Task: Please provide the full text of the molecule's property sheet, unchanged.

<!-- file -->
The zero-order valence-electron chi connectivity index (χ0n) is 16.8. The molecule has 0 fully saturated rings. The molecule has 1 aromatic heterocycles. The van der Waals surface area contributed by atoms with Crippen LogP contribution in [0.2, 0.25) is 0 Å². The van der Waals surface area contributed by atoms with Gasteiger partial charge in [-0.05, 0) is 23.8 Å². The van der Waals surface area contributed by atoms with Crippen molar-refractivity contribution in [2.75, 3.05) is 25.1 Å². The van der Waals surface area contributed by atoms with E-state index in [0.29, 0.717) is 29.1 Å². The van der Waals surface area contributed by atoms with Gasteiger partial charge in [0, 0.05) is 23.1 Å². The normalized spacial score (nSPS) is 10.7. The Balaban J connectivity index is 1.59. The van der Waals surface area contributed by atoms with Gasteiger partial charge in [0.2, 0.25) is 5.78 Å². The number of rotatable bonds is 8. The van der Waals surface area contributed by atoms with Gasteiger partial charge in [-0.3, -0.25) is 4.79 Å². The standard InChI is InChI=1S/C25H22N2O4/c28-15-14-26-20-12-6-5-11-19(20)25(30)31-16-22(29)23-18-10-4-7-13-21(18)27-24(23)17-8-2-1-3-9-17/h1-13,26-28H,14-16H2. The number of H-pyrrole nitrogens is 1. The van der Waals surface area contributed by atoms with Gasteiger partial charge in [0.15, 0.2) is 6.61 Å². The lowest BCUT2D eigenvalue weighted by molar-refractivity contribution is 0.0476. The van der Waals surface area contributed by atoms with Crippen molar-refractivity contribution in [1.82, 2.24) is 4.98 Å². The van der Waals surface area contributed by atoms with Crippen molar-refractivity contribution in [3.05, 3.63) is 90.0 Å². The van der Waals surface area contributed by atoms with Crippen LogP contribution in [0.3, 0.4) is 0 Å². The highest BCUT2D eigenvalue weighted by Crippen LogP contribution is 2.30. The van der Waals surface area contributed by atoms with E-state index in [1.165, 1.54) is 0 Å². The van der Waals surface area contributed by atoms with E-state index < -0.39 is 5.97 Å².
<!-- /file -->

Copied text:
The zero-order valence-electron chi connectivity index (χ0n) is 16.8. The molecule has 0 fully saturated rings. The molecule has 1 aromatic heterocycles. The van der Waals surface area contributed by atoms with Crippen LogP contribution in [0.2, 0.25) is 0 Å². The van der Waals surface area contributed by atoms with Gasteiger partial charge in [-0.05, 0) is 23.8 Å². The van der Waals surface area contributed by atoms with Crippen molar-refractivity contribution in [2.75, 3.05) is 25.1 Å². The van der Waals surface area contributed by atoms with E-state index in [0.29, 0.717) is 29.1 Å². The van der Waals surface area contributed by atoms with Gasteiger partial charge in [0, 0.05) is 23.1 Å². The normalized spacial score (nSPS) is 10.7. The Balaban J connectivity index is 1.59. The van der Waals surface area contributed by atoms with Gasteiger partial charge in [0.2, 0.25) is 5.78 Å². The number of rotatable bonds is 8. The van der Waals surface area contributed by atoms with Gasteiger partial charge in [-0.3, -0.25) is 4.79 Å². The standard InChI is InChI=1S/C25H22N2O4/c28-15-14-26-20-12-6-5-11-19(20)25(30)31-16-22(29)23-18-10-4-7-13-21(18)27-24(23)17-8-2-1-3-9-17/h1-13,26-28H,14-16H2. The number of H-pyrrole nitrogens is 1. The van der Waals surface area contributed by atoms with Gasteiger partial charge in [0.15, 0.2) is 6.61 Å². The lowest BCUT2D eigenvalue weighted by molar-refractivity contribution is 0.0476. The van der Waals surface area contributed by atoms with Crippen molar-refractivity contribution in [1.82, 2.24) is 4.98 Å². The van der Waals surface area contributed by atoms with Crippen molar-refractivity contribution in [3.05, 3.63) is 90.0 Å². The van der Waals surface area contributed by atoms with Crippen LogP contribution in [0.3, 0.4) is 0 Å². The highest BCUT2D eigenvalue weighted by Crippen LogP contribution is 2.30. The van der Waals surface area contributed by atoms with E-state index in [1.165, 1.54) is 0 Å². The van der Waals surface area contributed by atoms with E-state index < -0.39 is 5.97 Å².